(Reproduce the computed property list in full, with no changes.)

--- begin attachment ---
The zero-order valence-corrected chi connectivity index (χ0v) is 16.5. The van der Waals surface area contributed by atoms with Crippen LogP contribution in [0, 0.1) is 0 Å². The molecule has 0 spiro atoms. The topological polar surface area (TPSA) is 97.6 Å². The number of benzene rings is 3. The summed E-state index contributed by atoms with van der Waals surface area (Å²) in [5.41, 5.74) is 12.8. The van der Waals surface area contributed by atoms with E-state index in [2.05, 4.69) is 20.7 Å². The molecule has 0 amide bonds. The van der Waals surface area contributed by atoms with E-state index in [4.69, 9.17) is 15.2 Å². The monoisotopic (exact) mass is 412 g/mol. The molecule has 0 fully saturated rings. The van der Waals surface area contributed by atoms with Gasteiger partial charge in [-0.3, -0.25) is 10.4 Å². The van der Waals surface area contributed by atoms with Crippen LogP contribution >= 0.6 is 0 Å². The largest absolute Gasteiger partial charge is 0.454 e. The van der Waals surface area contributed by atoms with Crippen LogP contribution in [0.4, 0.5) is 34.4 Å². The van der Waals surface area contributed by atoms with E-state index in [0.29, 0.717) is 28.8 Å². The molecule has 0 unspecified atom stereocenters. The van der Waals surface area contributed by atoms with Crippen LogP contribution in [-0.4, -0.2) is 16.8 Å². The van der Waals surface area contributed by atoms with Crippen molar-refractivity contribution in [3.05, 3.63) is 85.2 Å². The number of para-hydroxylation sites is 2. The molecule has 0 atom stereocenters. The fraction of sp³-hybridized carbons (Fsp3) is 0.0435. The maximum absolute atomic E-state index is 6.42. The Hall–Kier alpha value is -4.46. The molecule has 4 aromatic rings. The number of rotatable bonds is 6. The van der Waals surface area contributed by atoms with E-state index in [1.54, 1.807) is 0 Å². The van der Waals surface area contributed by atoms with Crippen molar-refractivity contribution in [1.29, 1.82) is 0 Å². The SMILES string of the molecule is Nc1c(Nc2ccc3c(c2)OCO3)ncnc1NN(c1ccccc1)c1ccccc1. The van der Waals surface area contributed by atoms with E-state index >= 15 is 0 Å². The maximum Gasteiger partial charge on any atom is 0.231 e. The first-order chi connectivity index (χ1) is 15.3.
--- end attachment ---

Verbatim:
The zero-order valence-corrected chi connectivity index (χ0v) is 16.5. The van der Waals surface area contributed by atoms with Crippen LogP contribution in [0, 0.1) is 0 Å². The molecule has 0 spiro atoms. The topological polar surface area (TPSA) is 97.6 Å². The number of benzene rings is 3. The summed E-state index contributed by atoms with van der Waals surface area (Å²) in [5.41, 5.74) is 12.8. The van der Waals surface area contributed by atoms with E-state index in [2.05, 4.69) is 20.7 Å². The molecule has 0 amide bonds. The van der Waals surface area contributed by atoms with E-state index in [4.69, 9.17) is 15.2 Å². The monoisotopic (exact) mass is 412 g/mol. The molecule has 0 fully saturated rings. The van der Waals surface area contributed by atoms with Gasteiger partial charge in [-0.3, -0.25) is 10.4 Å². The van der Waals surface area contributed by atoms with Crippen LogP contribution >= 0.6 is 0 Å². The largest absolute Gasteiger partial charge is 0.454 e. The van der Waals surface area contributed by atoms with Crippen LogP contribution in [0.4, 0.5) is 34.4 Å². The van der Waals surface area contributed by atoms with E-state index in [0.29, 0.717) is 28.8 Å². The molecule has 0 unspecified atom stereocenters. The van der Waals surface area contributed by atoms with Crippen LogP contribution in [-0.4, -0.2) is 16.8 Å². The van der Waals surface area contributed by atoms with Crippen molar-refractivity contribution in [3.05, 3.63) is 85.2 Å². The number of para-hydroxylation sites is 2. The molecule has 0 atom stereocenters. The fraction of sp³-hybridized carbons (Fsp3) is 0.0435. The maximum absolute atomic E-state index is 6.42. The Hall–Kier alpha value is -4.46. The molecule has 4 aromatic rings. The number of rotatable bonds is 6. The van der Waals surface area contributed by atoms with E-state index in [1.54, 1.807) is 0 Å². The van der Waals surface area contributed by atoms with Crippen molar-refractivity contribution in [1.29, 1.82) is 0 Å². The SMILES string of the molecule is Nc1c(Nc2ccc3c(c2)OCO3)ncnc1NN(c1ccccc1)c1ccccc1. The van der Waals surface area contributed by atoms with E-state index >= 15 is 0 Å². The maximum Gasteiger partial charge on any atom is 0.231 e. The first-order chi connectivity index (χ1) is 15.3.